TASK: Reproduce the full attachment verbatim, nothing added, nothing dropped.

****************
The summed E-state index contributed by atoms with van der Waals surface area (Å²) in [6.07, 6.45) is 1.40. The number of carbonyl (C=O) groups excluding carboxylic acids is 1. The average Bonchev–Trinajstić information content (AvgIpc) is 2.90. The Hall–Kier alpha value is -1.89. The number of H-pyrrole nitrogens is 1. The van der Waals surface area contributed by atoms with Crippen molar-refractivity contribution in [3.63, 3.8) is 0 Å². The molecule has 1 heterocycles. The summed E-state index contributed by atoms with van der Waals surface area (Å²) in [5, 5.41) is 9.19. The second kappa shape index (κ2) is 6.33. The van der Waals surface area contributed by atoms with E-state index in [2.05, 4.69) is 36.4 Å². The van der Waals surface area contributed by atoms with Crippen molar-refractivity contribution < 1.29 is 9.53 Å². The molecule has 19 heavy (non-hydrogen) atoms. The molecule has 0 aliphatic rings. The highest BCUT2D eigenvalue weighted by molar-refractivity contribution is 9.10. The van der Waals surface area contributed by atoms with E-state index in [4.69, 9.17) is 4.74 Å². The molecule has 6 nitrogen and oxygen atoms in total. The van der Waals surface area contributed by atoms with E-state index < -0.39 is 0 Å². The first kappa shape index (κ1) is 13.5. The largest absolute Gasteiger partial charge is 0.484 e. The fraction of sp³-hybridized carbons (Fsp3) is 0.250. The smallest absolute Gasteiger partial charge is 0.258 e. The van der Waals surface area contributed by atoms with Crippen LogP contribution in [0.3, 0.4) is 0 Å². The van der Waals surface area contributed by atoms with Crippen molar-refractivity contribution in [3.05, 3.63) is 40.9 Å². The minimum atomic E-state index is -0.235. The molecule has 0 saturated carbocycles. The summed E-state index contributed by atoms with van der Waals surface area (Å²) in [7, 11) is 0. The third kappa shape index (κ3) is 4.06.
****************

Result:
The summed E-state index contributed by atoms with van der Waals surface area (Å²) in [6.07, 6.45) is 1.40. The number of carbonyl (C=O) groups excluding carboxylic acids is 1. The average Bonchev–Trinajstić information content (AvgIpc) is 2.90. The Hall–Kier alpha value is -1.89. The number of H-pyrrole nitrogens is 1. The van der Waals surface area contributed by atoms with Crippen molar-refractivity contribution in [3.63, 3.8) is 0 Å². The molecule has 1 heterocycles. The summed E-state index contributed by atoms with van der Waals surface area (Å²) in [5, 5.41) is 9.19. The second kappa shape index (κ2) is 6.33. The van der Waals surface area contributed by atoms with E-state index in [2.05, 4.69) is 36.4 Å². The van der Waals surface area contributed by atoms with Crippen molar-refractivity contribution < 1.29 is 9.53 Å². The molecule has 19 heavy (non-hydrogen) atoms. The molecule has 0 aliphatic rings. The highest BCUT2D eigenvalue weighted by molar-refractivity contribution is 9.10. The van der Waals surface area contributed by atoms with E-state index in [4.69, 9.17) is 4.74 Å². The molecule has 6 nitrogen and oxygen atoms in total. The van der Waals surface area contributed by atoms with E-state index < -0.39 is 0 Å². The first kappa shape index (κ1) is 13.5. The largest absolute Gasteiger partial charge is 0.484 e. The fraction of sp³-hybridized carbons (Fsp3) is 0.250. The smallest absolute Gasteiger partial charge is 0.258 e. The van der Waals surface area contributed by atoms with Crippen LogP contribution in [0.3, 0.4) is 0 Å². The van der Waals surface area contributed by atoms with Crippen molar-refractivity contribution in [3.05, 3.63) is 40.9 Å². The minimum atomic E-state index is -0.235. The molecule has 0 saturated carbocycles. The summed E-state index contributed by atoms with van der Waals surface area (Å²) in [7, 11) is 0. The third kappa shape index (κ3) is 4.06.